Softball Virtuoso Covers Just About All Hebron's Bases

Batting Champpicks Up Pitching -- Just Like That

May 08, 1991|By Gary Lambrecht | Gary Lambrecht,Staff writer

In 20 years of coaching high school softball, Harry Reese has seen his share of outstanding talent. But in his first season at Mount Hebron, Reese may have discovered a player -- senior pitcher Dawn Thomas -- who leaves his past stars in the dust.

"She (Thomas) is probably working on her master's degree in softball," says Reese. "She stepsinto the ball well, she places the ball well, she hasn't missed a sign yet, she has a great slide, she could play any position if she hadto, she has the ability to assess situations perfectly and she's always positive."

When it comes to softball skills, Thomas pretty much has all the bases covered.

She shines the most at home plate, where the strong, stocky senior has aggravated county pitchers for four years with the powerful swings of a baseball player. After winning last year's batting title with a .629 average and a league-best 40 RBI, Thomas is revisiting the same territory.

Through 13 games, her league-leading .657 average and 23 RBI have carried the Vikings (7-2 county, 9-4 overall) into a first-place tie with Glenelg. And with a week left in the regular season, Hebron has its sights realistically set on its first county title in three years.

The Vikings won county and regionalchampionships in 1988, when freshman Thomas greeted the league by hitting .392 -- including a .706 slugging average -- driving in 19 runsand earning second team All-County honors.

For the next two seasons, Hebron floundered in the league's second division, while Thomas was the team's bright spot. She made first team All-County both years as an outfielder with imposing offensive numbers. As a sophomore, Thomas hit .440 with four doubles, three home runs and 18 RBI, before putting together her monster season last year, which included four games with at least five RBI.

Thomas is hitting .525 for her Hebron career and already has 100 RBI. Last week in a 3-0 loss to Centennial, Thomas made big news by going 0-for-3. It was the first time she had been collared this year. That dropped her average below .700 for the first time this season.

Have we mentioned her excellent outfield arm? Her sound base-running instincts? And what about her pitching?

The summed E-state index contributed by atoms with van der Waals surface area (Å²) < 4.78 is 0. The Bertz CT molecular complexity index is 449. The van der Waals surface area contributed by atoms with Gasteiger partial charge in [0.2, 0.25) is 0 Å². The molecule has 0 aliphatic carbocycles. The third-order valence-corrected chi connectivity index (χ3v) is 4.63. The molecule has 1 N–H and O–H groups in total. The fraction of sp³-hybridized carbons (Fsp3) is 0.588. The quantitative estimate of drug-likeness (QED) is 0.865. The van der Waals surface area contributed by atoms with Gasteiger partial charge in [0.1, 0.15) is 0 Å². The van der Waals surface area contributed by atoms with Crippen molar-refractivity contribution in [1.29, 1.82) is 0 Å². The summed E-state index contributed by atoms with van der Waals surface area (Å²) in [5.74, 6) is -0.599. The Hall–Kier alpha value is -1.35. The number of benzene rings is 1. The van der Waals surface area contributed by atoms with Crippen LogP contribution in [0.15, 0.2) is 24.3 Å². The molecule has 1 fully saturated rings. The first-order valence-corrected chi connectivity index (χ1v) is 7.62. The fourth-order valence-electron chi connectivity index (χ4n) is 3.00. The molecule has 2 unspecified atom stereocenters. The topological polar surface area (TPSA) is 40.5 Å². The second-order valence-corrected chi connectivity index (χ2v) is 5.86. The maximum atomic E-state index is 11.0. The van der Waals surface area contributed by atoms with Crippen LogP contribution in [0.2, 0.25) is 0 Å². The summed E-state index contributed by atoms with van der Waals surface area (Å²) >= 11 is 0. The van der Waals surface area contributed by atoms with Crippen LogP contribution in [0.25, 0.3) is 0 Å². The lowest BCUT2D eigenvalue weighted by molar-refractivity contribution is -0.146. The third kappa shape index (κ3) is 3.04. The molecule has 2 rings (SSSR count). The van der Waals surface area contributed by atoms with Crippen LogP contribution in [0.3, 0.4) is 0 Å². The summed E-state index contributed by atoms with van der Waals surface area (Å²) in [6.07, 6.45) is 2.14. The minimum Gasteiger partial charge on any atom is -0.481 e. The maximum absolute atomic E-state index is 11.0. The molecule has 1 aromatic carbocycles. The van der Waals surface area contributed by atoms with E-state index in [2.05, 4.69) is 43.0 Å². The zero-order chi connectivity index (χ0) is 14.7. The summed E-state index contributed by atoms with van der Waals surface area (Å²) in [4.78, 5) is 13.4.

Thomas, who has played softball for the past 10 years, dating back to her days in the Howard County Youth Program, decided to give the mound a try this year.

All Thomas has done is give Hebron 90 strong innings.

She has allowed only 30 hits, walked only 11 batters, posted a 1.70 ERA and pitched three no-hitters.

"In the 20 years I'vecoached I've never seen anyone with her well-rounded ability who is as flexible and team-oriented," says Reese, who coached in the Maryland Scholastic Association and the Catholic League before coming to Hebron this year.

"To have a .650 average and a 1.7 ERA is unbelievable," he says. "She's got the full spectrum of ability. I put her at shortstop for a couple of innings in a game and she backhands a line drive and turns an unassisted double play. It just goes on and on andon."

Thomas, whose ability is complemented by an unfailingly upbeat personality -- she probably leads the team in high-fives too -- downplays her contribution to the Vikings. She also hints that she isn't as comfortable on the mound as she appears.

"I still love the outfield. It's my favorite spot," says Thomas, who will turn 18 next month. "Pitching is an experience. One bad pitch and it can cost you the game. I'm glad our infield (first baseman Chris Boone, second baseman Jen O'Neill, shortstop Angie Kress, third baseman JoAnn Liberto) is great. I think it's one of the best infields in the county."

Hitting came natural to Thomas, who remembers being allowed to practice with her older brother's HCYP baseball team when she was in elementary school.

After several successful years in HCYP's slow-pitch league, she tried fast pitch for the first time at Hebron.

From the beginning of her high school career, Thomas showed obvious, above-average talent. Last summer, she decided to take her ability a competitivenotch higher by playing for Wagner's, a nationally known 18-and-under team from Anne Arundel County.

She started in right field for Wagner's, which qualified for a national tournament last August and expects to be a local powerhouse again this summer. But Thomas' biggestblessing was meeting Wagner coach Paul Tewey, who saw her at a pitching clinic two years ago and encouraged her to pursue the craft seriously.

The two became friends, and have worked on pitching two nights a week since last July. Thomas credits those sessions with her performance for Hebron this year.

"He's the nicest guy, and he knows everything about pitching and the game," says Thomas, who plans to play for Tewey at Catonsville Community College. "I figure I can pitch a couple of years for Paul, then hopefully go to Division I."

And if pitching doesn't work out, it's not as if Thomas is out of options.

"There are very few players I plan on, as far as how to pitch them and how to defend against them. Dawn is one of them," says Howard coach Dave Vezzi.

"She's an excellent player. She had a great arm when she was in the outfield, then she chose to pitch, and she's goodat that.

"If I was starting a team, she would be my first pick. No doubt about it."

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